Meera Nair speaks to managing editor Emily Everett about her essay “The Desire Tree,” which appears in The Common’s new fall issue. Meera talks about the long process of writing this piece, which explores loss and longing through a visit to a banyan tree in Kerala, India that is said to grant prayers. She also discusses writing from memories, finding the right length for a piece, and teaching revision strategies to her creative writing students.
By the time the car stops at the end of the dirt road, we’ve been jolting along for an hour. Before us is the banyan tree we have come to see—its giant trunk surrounded by hanging roots, its distant crown shutting out the sky.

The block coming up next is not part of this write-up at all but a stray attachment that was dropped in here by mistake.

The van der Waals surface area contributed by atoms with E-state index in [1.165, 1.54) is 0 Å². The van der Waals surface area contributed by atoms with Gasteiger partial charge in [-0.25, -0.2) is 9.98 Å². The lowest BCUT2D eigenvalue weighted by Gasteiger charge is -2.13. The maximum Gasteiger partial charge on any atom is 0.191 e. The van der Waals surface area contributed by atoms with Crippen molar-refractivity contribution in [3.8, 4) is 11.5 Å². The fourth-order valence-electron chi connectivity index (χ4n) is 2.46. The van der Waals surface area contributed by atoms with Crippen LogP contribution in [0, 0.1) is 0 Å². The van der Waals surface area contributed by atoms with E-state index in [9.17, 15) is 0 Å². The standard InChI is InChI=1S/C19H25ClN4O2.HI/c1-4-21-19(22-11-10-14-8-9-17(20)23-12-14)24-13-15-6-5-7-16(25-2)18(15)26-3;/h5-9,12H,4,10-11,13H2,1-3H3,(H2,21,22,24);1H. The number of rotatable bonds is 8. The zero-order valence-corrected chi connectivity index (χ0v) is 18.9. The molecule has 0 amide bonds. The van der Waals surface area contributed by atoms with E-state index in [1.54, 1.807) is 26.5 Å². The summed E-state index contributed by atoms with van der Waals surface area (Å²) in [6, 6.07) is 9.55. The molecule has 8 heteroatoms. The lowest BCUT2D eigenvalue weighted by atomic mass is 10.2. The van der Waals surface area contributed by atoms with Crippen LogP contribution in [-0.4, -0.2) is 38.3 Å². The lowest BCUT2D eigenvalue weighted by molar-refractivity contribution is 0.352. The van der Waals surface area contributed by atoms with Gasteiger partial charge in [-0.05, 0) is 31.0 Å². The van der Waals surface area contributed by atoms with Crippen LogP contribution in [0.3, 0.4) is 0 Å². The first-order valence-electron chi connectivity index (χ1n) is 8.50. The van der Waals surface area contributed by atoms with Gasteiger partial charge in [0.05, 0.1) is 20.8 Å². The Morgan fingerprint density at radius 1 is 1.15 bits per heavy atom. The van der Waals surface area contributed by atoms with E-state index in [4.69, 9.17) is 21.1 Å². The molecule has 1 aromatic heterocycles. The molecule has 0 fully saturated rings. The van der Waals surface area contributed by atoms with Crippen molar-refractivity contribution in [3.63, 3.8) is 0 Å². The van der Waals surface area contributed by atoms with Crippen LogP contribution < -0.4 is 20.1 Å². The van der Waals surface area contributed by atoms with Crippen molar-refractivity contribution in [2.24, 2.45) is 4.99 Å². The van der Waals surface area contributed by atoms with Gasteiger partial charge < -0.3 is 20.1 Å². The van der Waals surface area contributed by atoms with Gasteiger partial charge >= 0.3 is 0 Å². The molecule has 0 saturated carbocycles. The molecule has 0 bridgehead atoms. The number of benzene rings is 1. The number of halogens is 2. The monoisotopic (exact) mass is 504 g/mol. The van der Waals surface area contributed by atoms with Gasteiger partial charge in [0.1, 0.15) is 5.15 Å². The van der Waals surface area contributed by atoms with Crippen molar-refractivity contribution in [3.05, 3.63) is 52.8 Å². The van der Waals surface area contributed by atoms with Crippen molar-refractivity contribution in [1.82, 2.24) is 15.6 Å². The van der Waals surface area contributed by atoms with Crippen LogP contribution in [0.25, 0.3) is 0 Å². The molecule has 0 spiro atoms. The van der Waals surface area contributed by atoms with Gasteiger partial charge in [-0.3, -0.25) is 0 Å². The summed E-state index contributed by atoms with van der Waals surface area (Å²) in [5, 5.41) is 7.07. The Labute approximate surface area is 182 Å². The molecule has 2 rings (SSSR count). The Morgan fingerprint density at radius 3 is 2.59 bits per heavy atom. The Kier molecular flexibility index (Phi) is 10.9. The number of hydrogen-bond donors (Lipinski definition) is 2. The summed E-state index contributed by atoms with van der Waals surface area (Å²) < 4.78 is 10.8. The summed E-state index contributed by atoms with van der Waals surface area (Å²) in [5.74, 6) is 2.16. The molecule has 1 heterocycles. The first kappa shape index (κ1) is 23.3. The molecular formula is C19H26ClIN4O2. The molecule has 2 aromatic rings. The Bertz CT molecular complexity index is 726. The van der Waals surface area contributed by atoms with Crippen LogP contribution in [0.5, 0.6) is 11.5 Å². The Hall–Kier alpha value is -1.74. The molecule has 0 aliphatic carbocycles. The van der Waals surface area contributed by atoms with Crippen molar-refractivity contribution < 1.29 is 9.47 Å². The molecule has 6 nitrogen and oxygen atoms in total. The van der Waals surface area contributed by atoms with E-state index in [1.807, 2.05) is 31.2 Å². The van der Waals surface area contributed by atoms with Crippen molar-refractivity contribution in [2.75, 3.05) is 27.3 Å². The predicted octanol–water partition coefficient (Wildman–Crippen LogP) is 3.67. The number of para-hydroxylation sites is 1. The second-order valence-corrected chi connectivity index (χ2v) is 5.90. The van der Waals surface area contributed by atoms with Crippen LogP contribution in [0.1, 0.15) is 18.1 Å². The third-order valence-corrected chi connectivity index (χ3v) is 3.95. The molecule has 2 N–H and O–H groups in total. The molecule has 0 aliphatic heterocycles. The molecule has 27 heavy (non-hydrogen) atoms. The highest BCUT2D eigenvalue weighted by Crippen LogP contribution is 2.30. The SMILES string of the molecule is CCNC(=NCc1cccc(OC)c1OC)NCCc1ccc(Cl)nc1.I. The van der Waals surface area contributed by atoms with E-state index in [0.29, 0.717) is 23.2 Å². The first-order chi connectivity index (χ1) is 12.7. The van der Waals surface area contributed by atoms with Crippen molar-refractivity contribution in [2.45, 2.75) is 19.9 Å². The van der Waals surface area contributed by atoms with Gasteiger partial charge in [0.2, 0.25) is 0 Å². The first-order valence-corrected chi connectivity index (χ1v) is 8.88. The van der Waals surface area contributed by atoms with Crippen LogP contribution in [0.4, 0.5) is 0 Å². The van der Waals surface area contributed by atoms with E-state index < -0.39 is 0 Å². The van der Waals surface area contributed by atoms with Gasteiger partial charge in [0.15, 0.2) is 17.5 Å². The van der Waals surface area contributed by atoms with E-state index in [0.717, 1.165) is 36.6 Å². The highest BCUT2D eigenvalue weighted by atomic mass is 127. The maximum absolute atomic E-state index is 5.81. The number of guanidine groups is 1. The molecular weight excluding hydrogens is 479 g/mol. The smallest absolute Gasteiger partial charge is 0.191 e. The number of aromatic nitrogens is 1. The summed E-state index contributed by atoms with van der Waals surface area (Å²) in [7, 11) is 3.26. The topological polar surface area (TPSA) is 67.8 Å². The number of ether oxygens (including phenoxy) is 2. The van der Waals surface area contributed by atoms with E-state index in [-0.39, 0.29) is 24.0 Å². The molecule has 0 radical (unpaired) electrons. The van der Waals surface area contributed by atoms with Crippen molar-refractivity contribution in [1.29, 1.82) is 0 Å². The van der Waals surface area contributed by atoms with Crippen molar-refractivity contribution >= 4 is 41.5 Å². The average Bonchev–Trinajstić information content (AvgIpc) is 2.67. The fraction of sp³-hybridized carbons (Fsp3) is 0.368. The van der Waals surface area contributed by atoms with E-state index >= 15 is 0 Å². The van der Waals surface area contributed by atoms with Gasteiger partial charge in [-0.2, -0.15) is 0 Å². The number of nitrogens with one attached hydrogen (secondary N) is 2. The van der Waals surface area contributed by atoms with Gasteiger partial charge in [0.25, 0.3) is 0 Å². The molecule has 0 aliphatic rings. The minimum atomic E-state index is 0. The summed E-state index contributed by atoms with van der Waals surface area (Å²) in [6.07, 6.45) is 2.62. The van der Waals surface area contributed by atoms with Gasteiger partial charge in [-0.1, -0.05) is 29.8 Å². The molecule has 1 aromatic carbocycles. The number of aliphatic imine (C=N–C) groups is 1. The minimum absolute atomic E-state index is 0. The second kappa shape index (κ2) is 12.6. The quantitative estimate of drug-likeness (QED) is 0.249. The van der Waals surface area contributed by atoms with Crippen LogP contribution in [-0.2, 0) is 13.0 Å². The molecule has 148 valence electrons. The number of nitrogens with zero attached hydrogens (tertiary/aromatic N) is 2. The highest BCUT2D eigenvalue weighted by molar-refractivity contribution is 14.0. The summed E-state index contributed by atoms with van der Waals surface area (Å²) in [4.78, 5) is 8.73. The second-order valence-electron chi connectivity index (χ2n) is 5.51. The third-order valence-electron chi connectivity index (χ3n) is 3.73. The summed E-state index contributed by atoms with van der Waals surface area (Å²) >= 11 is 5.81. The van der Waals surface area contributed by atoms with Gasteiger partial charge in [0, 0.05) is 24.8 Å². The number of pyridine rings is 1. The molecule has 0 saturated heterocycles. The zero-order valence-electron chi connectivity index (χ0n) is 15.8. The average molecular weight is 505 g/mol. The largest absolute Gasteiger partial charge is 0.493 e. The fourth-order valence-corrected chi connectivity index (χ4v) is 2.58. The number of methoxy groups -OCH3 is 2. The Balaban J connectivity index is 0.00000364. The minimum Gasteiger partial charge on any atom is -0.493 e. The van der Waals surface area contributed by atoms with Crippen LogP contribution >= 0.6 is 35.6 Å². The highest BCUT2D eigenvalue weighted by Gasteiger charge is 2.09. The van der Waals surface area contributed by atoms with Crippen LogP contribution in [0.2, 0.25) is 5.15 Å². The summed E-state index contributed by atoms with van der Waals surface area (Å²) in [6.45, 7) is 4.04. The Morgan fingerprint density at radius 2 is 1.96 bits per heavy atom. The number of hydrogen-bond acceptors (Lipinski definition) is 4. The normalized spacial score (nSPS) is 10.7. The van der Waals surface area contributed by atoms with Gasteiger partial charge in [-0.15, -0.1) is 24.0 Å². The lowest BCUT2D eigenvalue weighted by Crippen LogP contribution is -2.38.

It is summer in Kerala, and the world is liquid and shimmery with heat. The roads and fields are parched, waiting, suspended in a burning delirium for the moment the monsoon will break. My aunt Sudha and I have just driven through miles of sun-blasted paddy fields, but the abrupt immensity of the tree makes the light feel shadowed, as if dusk has fallen at noon. A hushed feeling comes over me as the dark, looming presence asserts itself.